Code migration is the movement of programming code from one system to another. There are three distinct levels of code migration with increasing complexity, cost and risk. Simple migration involves the movement from language to a newer version. A second, more complicated level of migration involves moving to a different programming language. Migrating to an entirely new platform or operating system is the most complex type of migration.
The first type of code migration is a simple movement from one version of a language to a newer, but syntactically different version. This is the easiest of migration routes as the basic structure and much of the programming constructs usually do not change. In many cases, the old code would actually work, but new and improved routines or modularization can be improved by retooling the code to fit the nature of the new language. Therefore migrating the code would lead to more efficiency in execution.
The second level of code migration would be migrating to a completely different programming language. This could be caused by porting to a new software system or implementing a different relational database management system (RDMS). This type of migration often requires that programmers learn an entirely new language, or new programmers be brought in to assist with the migration. In this case, the entire program must be rewritten from the ground up. Even though most of the constructs are likely to exist in both languages, the precise syntax is usually completely different.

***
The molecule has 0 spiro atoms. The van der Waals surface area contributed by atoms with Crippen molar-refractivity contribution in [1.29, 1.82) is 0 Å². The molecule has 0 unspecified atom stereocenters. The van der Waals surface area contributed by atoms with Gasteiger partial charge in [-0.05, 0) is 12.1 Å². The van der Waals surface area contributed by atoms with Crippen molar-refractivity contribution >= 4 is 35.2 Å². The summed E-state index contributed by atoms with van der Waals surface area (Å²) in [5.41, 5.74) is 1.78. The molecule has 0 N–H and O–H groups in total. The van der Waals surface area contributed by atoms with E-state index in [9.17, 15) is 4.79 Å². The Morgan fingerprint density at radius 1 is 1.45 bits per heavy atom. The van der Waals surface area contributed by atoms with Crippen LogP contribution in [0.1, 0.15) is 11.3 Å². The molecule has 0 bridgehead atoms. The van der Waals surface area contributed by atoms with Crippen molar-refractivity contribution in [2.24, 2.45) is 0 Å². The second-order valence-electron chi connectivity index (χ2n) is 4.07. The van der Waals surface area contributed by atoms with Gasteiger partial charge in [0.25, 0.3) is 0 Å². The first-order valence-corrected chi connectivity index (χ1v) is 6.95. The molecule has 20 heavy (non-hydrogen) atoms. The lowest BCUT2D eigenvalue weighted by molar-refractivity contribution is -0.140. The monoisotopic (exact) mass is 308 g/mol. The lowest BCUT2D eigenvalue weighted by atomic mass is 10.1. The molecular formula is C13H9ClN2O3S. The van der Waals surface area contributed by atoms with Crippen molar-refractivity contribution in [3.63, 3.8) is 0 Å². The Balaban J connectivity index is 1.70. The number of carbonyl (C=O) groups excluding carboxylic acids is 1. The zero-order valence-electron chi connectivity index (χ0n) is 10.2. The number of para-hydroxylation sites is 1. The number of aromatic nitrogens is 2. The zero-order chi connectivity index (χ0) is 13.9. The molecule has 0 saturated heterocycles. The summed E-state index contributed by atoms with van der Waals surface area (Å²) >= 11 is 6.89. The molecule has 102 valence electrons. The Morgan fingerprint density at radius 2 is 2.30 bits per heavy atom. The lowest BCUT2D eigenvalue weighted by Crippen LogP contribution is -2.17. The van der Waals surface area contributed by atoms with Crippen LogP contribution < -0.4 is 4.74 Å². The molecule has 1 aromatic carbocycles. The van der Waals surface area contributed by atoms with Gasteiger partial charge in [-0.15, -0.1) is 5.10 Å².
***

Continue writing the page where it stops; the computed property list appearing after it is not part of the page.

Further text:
The most complex example of code migration is migrating to an entirely new platform and/or operating system (OS). This not only changes the programming language, but also the machine code behind the language. While most modern programming languages shield the programmer from this low level code, knowledge of the OS and how it operates is essential to producing code that is efficient and executes as expected.
Regardless of the type of migration, the approach should be the same. The migration team or programmer should break each module, function, and sub-routine into its purpose and flow chart the program. This is a reverse engineering of the original software development life cycle (SDLC). Once these modules and functions are charted at their high-level purpose, they can be rewritten and tested in a compartmentalized fashion in the new language. Like any advanced computer programming project, proper planning and documentation are the key to a successful code migration.